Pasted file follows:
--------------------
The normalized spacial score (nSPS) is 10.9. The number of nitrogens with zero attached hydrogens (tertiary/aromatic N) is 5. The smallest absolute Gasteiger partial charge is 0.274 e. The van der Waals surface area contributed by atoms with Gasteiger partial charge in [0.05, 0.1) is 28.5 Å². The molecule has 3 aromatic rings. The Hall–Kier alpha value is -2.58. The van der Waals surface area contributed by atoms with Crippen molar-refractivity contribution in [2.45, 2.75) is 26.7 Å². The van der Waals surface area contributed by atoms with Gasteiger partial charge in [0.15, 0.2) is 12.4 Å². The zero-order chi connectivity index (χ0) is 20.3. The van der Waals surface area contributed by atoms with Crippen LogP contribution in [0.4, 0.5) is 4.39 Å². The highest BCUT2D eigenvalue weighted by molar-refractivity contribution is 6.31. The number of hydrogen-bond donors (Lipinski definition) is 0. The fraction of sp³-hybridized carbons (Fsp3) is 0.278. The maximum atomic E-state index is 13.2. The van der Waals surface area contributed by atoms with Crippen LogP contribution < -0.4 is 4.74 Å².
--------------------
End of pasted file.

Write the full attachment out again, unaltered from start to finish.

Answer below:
The normalized spacial score (nSPS) is 10.9. The number of nitrogens with zero attached hydrogens (tertiary/aromatic N) is 5. The smallest absolute Gasteiger partial charge is 0.274 e. The van der Waals surface area contributed by atoms with Gasteiger partial charge in [0.05, 0.1) is 28.5 Å². The molecule has 3 aromatic rings. The Hall–Kier alpha value is -2.58. The van der Waals surface area contributed by atoms with Crippen molar-refractivity contribution in [2.45, 2.75) is 26.7 Å². The van der Waals surface area contributed by atoms with Gasteiger partial charge in [0.15, 0.2) is 12.4 Å². The zero-order chi connectivity index (χ0) is 20.3. The van der Waals surface area contributed by atoms with Crippen LogP contribution in [0.4, 0.5) is 4.39 Å². The highest BCUT2D eigenvalue weighted by molar-refractivity contribution is 6.31. The number of hydrogen-bond donors (Lipinski definition) is 0. The fraction of sp³-hybridized carbons (Fsp3) is 0.278. The maximum atomic E-state index is 13.2. The van der Waals surface area contributed by atoms with Crippen LogP contribution < -0.4 is 4.74 Å².